I got the blues thinking of the future, so I left off and made some marmalade. It’s amazing how it cheers one up to shred oranges and scrub the floor.
Tonight I went to a jam-making/pickling class with INNA Jam! Needless to say, it was both interesting and a lot of fun. Our focus was Meyer Lemons: how to turn them into a jam (kind of like a marmelade) and how to turn them into a savory pickled topping that could spruce up some asparagus, fish, the works. I first tried this brand of jam back in October when I had gone to the Spice of Life festival; I remembered thinking how good it was–not too sweet and quite textured with lots of fruity chunks–and quickly discovered a favorite breakfast meal of toast with cream cheese and pluot-flavored jam. I liked it so much that I was even compelled to buy it for my family and take it back in my checked luggage for Christmas presents, which, considering TSA will always find an excuse to violate your privacy and dig through your bag, meant that one of the jars–the raspberry one–spilled on my favorite white pajamas. Besides being angry that both my privacy and fine packing were violated, I was largely angry that quality jam had been wasted on stupidity.
So, when I saw, via Facebook (liking a company/product and getting updates and information is one of the only reasons I stay on the site), that this class was being offered, I figured it was a fantastic way to spend a Friday evening, meeting new people, learning some tricks of the jam/pickling trade and being able to bring home one jar of each of the finished products. You see, despite not being afraid to try most new recipes, I never really strayed into canning, preserving, pickling, etc. Though my grandparents always did things like make their own pasta and bake bread, they never really did much with the fruit from the various trees in their yard–from pears to crabapples–besides bake with them or eat them as an evening snack, unadorned and in the raw. Before tonight, the only occasion on which I was ever even witness to jam-making was when the Greek made Grape Jam back in November. It was such an intriguing process to watch: all the sugar and fruit merging into a thick and gooey substance that was just waiting for a nice loaf of bread!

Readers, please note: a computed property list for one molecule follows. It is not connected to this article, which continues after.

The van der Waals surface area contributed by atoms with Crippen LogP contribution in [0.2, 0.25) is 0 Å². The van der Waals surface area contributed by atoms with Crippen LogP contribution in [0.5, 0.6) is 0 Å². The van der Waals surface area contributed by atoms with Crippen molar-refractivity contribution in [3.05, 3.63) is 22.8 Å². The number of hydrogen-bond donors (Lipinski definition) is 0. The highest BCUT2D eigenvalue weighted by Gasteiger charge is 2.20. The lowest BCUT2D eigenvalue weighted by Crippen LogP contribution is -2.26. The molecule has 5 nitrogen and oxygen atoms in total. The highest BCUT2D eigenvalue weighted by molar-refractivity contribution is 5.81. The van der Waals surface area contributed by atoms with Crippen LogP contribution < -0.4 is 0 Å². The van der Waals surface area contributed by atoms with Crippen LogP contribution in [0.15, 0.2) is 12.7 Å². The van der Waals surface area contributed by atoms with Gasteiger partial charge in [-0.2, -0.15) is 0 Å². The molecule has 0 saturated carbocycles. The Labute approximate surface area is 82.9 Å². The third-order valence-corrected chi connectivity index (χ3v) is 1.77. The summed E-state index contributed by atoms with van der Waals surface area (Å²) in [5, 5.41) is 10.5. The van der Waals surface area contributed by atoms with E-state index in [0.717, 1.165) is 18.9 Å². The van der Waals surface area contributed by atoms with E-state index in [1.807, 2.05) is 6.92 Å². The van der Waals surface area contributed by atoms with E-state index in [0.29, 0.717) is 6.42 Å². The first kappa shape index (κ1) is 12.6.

Based on that experience alone, I knew I wanted to try again (Greek-style jam apparently lacks pectin, which means that it will never be as thick as the jam texture that Americans are used to; this is not to say, however, that it and peanut butter don’t make for a killer sandwich) and with different fruit. You know, to test the limits of jam, its textures and its flavors. Now that I’ve got a little more confidence about how this is supposed to be done–and all through the help of sweet and tangy lemons–I may just be ready to try strawberry or, even better, my favorite blueberry. Clearly, I’ll keep you updated; this is just the beginning. And it might also finally be the straw that breaks the camel’s back of my resistance to abandoning measuring cups and buying a kitchen scale.
If you’d like to make the beauty I made above, get yourself two-three unwaxed meyer lemons, cut them into wedges and/or tiny pieces, remove the seeds (it’ll make life easier) and place them in a glass or plastic jar. When the jar is half full, add one tablespoon of Kosher salt; when the jar is completely full, but not packed, add another tablespoon of kosher salt. Fill the jar up with lemon juice. Put the lid on (if metal, be sure to cover it with some kind of plastic wrap/baggie, so that it doesn’t rust) and turn the jar over so that the liquid and salt can do their magic to all of the lemons. Repeat this process of rotating the jar for up to one month. When this month is up, you can finally enjoy the fruits of your pickling labor!